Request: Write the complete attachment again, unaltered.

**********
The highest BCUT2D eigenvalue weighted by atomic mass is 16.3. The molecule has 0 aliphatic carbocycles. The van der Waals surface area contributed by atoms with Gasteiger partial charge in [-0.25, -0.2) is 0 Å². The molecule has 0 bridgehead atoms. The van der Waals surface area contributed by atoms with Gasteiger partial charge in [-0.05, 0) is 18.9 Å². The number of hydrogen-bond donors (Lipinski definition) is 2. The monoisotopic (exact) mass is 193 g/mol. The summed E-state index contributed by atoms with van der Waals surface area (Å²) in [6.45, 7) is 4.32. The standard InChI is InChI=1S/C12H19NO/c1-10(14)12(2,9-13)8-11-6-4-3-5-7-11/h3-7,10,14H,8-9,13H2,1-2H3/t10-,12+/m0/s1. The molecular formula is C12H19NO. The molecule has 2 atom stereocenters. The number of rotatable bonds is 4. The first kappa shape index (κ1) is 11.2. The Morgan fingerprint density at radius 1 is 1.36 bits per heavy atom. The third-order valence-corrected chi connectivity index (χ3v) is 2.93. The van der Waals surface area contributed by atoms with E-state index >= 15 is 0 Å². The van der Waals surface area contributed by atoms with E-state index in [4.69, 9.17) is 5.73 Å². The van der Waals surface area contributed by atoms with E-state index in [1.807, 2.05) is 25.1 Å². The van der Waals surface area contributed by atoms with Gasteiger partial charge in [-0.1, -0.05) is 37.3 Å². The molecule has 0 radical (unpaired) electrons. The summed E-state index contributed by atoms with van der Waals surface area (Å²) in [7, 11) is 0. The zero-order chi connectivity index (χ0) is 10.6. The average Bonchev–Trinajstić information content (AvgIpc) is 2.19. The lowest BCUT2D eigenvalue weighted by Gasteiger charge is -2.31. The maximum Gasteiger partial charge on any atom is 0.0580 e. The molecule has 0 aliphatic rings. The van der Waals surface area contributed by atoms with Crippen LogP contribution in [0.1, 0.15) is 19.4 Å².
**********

The highest BCUT2D eigenvalue weighted by atomic mass is 16.3. The molecule has 0 aliphatic carbocycles. The van der Waals surface area contributed by atoms with Gasteiger partial charge in [-0.25, -0.2) is 0 Å². The molecule has 0 bridgehead atoms. The van der Waals surface area contributed by atoms with Gasteiger partial charge in [-0.05, 0) is 18.9 Å². The number of hydrogen-bond donors (Lipinski definition) is 2. The monoisotopic (exact) mass is 193 g/mol. The summed E-state index contributed by atoms with van der Waals surface area (Å²) in [6.45, 7) is 4.32. The standard InChI is InChI=1S/C12H19NO/c1-10(14)12(2,9-13)8-11-6-4-3-5-7-11/h3-7,10,14H,8-9,13H2,1-2H3/t10-,12+/m0/s1. The molecular formula is C12H19NO. The molecule has 2 atom stereocenters. The number of rotatable bonds is 4. The first kappa shape index (κ1) is 11.2. The Morgan fingerprint density at radius 1 is 1.36 bits per heavy atom. The third-order valence-corrected chi connectivity index (χ3v) is 2.93. The van der Waals surface area contributed by atoms with E-state index >= 15 is 0 Å². The van der Waals surface area contributed by atoms with E-state index in [4.69, 9.17) is 5.73 Å². The van der Waals surface area contributed by atoms with E-state index in [1.807, 2.05) is 25.1 Å². The van der Waals surface area contributed by atoms with Gasteiger partial charge in [-0.1, -0.05) is 37.3 Å². The molecule has 0 radical (unpaired) electrons. The summed E-state index contributed by atoms with van der Waals surface area (Å²) in [7, 11) is 0. The zero-order chi connectivity index (χ0) is 10.6. The average Bonchev–Trinajstić information content (AvgIpc) is 2.19. The lowest BCUT2D eigenvalue weighted by Gasteiger charge is -2.31. The maximum Gasteiger partial charge on any atom is 0.0580 e. The molecule has 0 aliphatic rings. The van der Waals surface area contributed by atoms with Crippen LogP contribution in [0.1, 0.15) is 19.4 Å².